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Dividing Property and Debt in a California Divorce

July 31, 2021 Uncategorized

Dividing Property & Debt in a California Divorce

Each state has its own rules and procedures for distributing marital property and debt, so if you’re getting divorced in California, you should know how the state handles asset and debt distribution.

The allocation of property and debt in a divorce is so intricate, and the risk of making the wrong decision is so high, that you should consult with a divorce lawyer before filing the divorce papers, especially if you have any measurable assets or considerable debt. In this post, we’ll look at how assets and debts are divided in a California divorce, as well as what happens when a California couple decides to divorce.

Have you signed a prenuptial agreement?

If you signed a prenuptial or postnuptial agreement before or during your marriage, we strongly advise you to consult with one of our attorneys before filing for divorce.

What is the definition of property?

The first step is to learn what the family courts consider to be property under California law. Property is defined by the California courts as “everything that can be bought or sold.” Anything with worth is also referred to as property. Here are some examples of property:

  • A house
  • Vehicles
  • Clothing
  • Furniture
  • ATV’s
  • Boats
  • Motorcycles
  • RV’s
  • Cash in bank accounts
  • Retirement accounts
  • Stocks
  • Land
  • Real estate
  • Pensions
  • Security deposits on rental homes/apartments
  • Life insurance with cash value
  • A business or patent

When you and your spouse get divorced in California, the court will decide how to distribute any property you and your spouse accumulated during your marriage. Even if you desire to avoid these concerns or if you dealt with them informally when you two divorced, the court must nonetheless issue a formal order dividing assets and debts. 

“Does this mean I have to take these matters to a judge and have them decide?” The good news is that you don’t have to allow a court make your decision for you. In most circumstances, a couple will agree on how to divide their property and debts, and the court will review and sign off on their agreement before they can get divorced.

Until this happens, any property earned or acquired during your marriage is legally owned by both of you, regardless of who uses or controls it.

Debts are dealt with in the same way.

Everything you and your spouse acquired throughout your marriage belongs to both of you, as we discussed earlier, and the same can be said about your debt.

If you and your spouse share your debts based on an oral, casual, or informal agreement and you don’t have a court order (the judge hasn’t signed off on your agreement), you and your spouse are equally responsible for the debt.

Community Property vs. Separate Property in a California Divorce

It’s critical to grasp California’s property rules as they apply to divorce when going through the divorce process. California is one of only a few states that recognizes “common property.”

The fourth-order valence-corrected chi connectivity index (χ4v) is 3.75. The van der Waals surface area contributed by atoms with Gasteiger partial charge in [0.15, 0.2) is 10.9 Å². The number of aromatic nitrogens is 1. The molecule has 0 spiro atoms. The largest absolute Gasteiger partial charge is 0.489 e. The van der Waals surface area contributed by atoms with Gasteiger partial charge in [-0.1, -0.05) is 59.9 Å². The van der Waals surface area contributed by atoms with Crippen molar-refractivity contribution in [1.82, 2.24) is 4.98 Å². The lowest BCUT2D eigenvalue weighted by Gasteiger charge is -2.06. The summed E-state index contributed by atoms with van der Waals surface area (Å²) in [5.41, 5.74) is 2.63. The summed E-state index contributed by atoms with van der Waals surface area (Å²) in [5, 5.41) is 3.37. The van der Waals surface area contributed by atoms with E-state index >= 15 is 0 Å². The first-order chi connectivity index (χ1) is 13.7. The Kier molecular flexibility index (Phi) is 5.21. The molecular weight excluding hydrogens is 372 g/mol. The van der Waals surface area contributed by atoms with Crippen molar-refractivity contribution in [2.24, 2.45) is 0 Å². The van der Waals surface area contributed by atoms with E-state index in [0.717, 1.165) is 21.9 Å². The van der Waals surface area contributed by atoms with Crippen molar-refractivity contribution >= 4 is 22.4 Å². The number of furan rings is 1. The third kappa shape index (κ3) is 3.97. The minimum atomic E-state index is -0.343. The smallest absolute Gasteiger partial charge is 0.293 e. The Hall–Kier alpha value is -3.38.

All property obtained during a marriage in California is officially “community property,” which means it belongs to both of you, regardless of who earned it or whose name is on the title — with the exception of property given to one spouse or an inheritance left to one spouse. And any debt incurred by a married pair during their marriage is considered community debt, which means that both spouses are responsible for the obligation, regardless of who incurred it.

“What if my spouse used up all of our credit cards without my knowledge?” Even if the credit card was only in your spouse’s name, you are still liable for the debt if it was incurred during the marriage. A judge may deem it a “wasteful dissipation of marital assets” if it can be proven that your spouse squandered the money out of anger or retribution in anticipation of divorce. In such instances, the debt may not be held against the innocent spouse.

“Each spouse or partner owns one-half of the community property in California. In addition, each spouse or partner is liable for half of the debt. According to the California Courts, “shared property and communal debts are normally distributed equally.”

Divorce does not divide separate property.

In a California divorce, only community property is shared; separate property remains separate and is not divided. So, what exactly constitutes independent property? Property owned by one spouse prior to the marriage, gifts, and inheritances are all examples of separate property. It’s also separate property if you buy a house with separate property.

For instance, if you receive an inheritance from your uncle while married and use the money to buy a boat, the boat stays yours because it is separate property. All money you obtain after the date you separate, including money you earn, is considered separate property. As a result, in a California divorce, the date of separation is crucial.

If you expect a bonus or a raise in the near future, it’s a good idea to separate sooner rather than later so that the bonus or raise is counted as distinct property.

Separate property is yours alone; it does not belong to your husband or wife as long as you take steps to preserve it that way. Our recommendation is to maintain it in a separate bank account with only your name on it. When debts are acquired after the date of separation, they can be considered separate property.

For a more detailed assessment of your specific circumstances, call the highly skilled California family law attorneys at Spodek Law Group for your free, confidential consultation right away.



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